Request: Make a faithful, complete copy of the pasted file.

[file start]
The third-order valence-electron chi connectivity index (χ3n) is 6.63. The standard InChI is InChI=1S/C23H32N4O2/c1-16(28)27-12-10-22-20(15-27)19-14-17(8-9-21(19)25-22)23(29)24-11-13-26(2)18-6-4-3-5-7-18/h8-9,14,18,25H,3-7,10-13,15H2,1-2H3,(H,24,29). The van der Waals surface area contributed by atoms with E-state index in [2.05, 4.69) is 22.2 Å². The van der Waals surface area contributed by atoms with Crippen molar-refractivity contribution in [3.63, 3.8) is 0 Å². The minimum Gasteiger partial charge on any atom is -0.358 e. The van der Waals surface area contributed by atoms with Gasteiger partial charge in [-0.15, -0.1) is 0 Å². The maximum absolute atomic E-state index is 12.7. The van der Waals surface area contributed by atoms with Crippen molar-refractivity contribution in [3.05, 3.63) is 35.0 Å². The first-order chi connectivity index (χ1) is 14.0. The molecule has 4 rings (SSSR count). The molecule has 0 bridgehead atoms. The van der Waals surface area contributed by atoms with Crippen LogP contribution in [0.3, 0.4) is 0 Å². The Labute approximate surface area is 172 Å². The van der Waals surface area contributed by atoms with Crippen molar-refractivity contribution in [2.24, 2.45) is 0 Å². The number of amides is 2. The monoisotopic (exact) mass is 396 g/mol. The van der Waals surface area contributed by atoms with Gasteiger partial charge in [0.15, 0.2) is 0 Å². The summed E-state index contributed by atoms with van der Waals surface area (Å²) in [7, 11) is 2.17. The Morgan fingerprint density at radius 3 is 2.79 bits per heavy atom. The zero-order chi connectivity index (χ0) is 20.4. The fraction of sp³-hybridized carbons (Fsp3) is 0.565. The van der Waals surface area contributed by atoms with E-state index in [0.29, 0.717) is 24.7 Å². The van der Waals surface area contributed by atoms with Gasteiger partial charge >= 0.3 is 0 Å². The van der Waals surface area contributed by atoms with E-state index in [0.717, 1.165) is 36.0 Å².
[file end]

The third-order valence-electron chi connectivity index (χ3n) is 6.63. The standard InChI is InChI=1S/C23H32N4O2/c1-16(28)27-12-10-22-20(15-27)19-14-17(8-9-21(19)25-22)23(29)24-11-13-26(2)18-6-4-3-5-7-18/h8-9,14,18,25H,3-7,10-13,15H2,1-2H3,(H,24,29). The van der Waals surface area contributed by atoms with E-state index in [2.05, 4.69) is 22.2 Å². The van der Waals surface area contributed by atoms with Crippen molar-refractivity contribution in [3.63, 3.8) is 0 Å². The minimum Gasteiger partial charge on any atom is -0.358 e. The van der Waals surface area contributed by atoms with Gasteiger partial charge in [-0.15, -0.1) is 0 Å². The maximum absolute atomic E-state index is 12.7. The van der Waals surface area contributed by atoms with Crippen molar-refractivity contribution in [3.05, 3.63) is 35.0 Å². The first-order chi connectivity index (χ1) is 14.0. The molecule has 4 rings (SSSR count). The molecule has 0 bridgehead atoms. The van der Waals surface area contributed by atoms with Crippen LogP contribution in [0.3, 0.4) is 0 Å². The Labute approximate surface area is 172 Å². The van der Waals surface area contributed by atoms with Crippen molar-refractivity contribution in [2.24, 2.45) is 0 Å². The number of amides is 2. The monoisotopic (exact) mass is 396 g/mol. The van der Waals surface area contributed by atoms with Gasteiger partial charge in [0.15, 0.2) is 0 Å². The summed E-state index contributed by atoms with van der Waals surface area (Å²) in [7, 11) is 2.17. The Morgan fingerprint density at radius 3 is 2.79 bits per heavy atom. The zero-order chi connectivity index (χ0) is 20.4. The fraction of sp³-hybridized carbons (Fsp3) is 0.565. The van der Waals surface area contributed by atoms with E-state index in [0.29, 0.717) is 24.7 Å². The van der Waals surface area contributed by atoms with Gasteiger partial charge >= 0.3 is 0 Å². The van der Waals surface area contributed by atoms with E-state index in [0.717, 1.165) is 36.0 Å².